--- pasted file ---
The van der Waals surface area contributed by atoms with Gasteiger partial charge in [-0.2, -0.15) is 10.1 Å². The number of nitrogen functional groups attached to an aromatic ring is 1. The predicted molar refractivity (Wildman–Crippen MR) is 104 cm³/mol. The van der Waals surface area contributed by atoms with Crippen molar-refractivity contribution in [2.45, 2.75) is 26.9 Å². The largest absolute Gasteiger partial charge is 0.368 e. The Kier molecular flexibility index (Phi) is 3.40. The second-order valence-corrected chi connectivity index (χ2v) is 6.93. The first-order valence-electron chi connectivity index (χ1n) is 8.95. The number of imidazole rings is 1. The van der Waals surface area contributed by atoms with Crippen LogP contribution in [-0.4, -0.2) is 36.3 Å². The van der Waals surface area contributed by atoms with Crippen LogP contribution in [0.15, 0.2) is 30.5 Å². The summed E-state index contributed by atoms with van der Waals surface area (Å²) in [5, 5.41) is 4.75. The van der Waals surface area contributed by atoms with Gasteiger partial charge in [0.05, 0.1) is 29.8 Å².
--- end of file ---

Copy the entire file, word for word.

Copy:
The van der Waals surface area contributed by atoms with Gasteiger partial charge in [-0.2, -0.15) is 10.1 Å². The number of nitrogen functional groups attached to an aromatic ring is 1. The predicted molar refractivity (Wildman–Crippen MR) is 104 cm³/mol. The van der Waals surface area contributed by atoms with Crippen molar-refractivity contribution in [2.45, 2.75) is 26.9 Å². The largest absolute Gasteiger partial charge is 0.368 e. The Kier molecular flexibility index (Phi) is 3.40. The second-order valence-corrected chi connectivity index (χ2v) is 6.93. The first-order valence-electron chi connectivity index (χ1n) is 8.95. The number of imidazole rings is 1. The van der Waals surface area contributed by atoms with Crippen LogP contribution in [-0.4, -0.2) is 36.3 Å². The van der Waals surface area contributed by atoms with Crippen LogP contribution in [0.15, 0.2) is 30.5 Å². The summed E-state index contributed by atoms with van der Waals surface area (Å²) in [5, 5.41) is 4.75. The van der Waals surface area contributed by atoms with Gasteiger partial charge in [0.05, 0.1) is 29.8 Å².